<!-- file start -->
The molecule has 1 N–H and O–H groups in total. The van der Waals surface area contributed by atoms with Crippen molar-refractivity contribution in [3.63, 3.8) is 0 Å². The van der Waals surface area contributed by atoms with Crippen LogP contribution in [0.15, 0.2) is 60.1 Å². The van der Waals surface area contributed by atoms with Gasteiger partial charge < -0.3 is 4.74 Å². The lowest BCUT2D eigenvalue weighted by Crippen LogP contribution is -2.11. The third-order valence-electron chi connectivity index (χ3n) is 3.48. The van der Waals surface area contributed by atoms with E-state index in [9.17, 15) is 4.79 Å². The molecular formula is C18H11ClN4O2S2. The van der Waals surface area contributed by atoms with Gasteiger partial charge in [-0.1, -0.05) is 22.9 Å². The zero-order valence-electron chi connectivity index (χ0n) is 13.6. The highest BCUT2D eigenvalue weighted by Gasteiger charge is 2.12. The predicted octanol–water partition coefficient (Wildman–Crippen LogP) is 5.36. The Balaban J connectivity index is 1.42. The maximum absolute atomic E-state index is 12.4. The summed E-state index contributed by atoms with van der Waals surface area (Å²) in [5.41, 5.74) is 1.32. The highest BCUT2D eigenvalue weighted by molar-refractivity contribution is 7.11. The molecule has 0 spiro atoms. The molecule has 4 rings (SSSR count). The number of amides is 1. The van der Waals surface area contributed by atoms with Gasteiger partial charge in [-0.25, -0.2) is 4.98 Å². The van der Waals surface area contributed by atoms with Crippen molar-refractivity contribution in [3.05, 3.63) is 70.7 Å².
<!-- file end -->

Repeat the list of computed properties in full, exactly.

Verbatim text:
The molecule has 1 N–H and O–H groups in total. The van der Waals surface area contributed by atoms with Crippen molar-refractivity contribution in [3.63, 3.8) is 0 Å². The van der Waals surface area contributed by atoms with Crippen LogP contribution in [0.15, 0.2) is 60.1 Å². The van der Waals surface area contributed by atoms with Gasteiger partial charge < -0.3 is 4.74 Å². The lowest BCUT2D eigenvalue weighted by Crippen LogP contribution is -2.11. The third-order valence-electron chi connectivity index (χ3n) is 3.48. The van der Waals surface area contributed by atoms with E-state index in [9.17, 15) is 4.79 Å². The molecular formula is C18H11ClN4O2S2. The van der Waals surface area contributed by atoms with Gasteiger partial charge in [-0.1, -0.05) is 22.9 Å². The zero-order valence-electron chi connectivity index (χ0n) is 13.6. The highest BCUT2D eigenvalue weighted by Gasteiger charge is 2.12. The predicted octanol–water partition coefficient (Wildman–Crippen LogP) is 5.36. The Balaban J connectivity index is 1.42. The maximum absolute atomic E-state index is 12.4. The summed E-state index contributed by atoms with van der Waals surface area (Å²) in [5.41, 5.74) is 1.32. The highest BCUT2D eigenvalue weighted by molar-refractivity contribution is 7.11. The molecule has 0 spiro atoms. The molecule has 4 rings (SSSR count). The number of amides is 1. The van der Waals surface area contributed by atoms with Gasteiger partial charge in [-0.25, -0.2) is 4.98 Å². The van der Waals surface area contributed by atoms with Crippen molar-refractivity contribution in [3.05, 3.63) is 70.7 Å².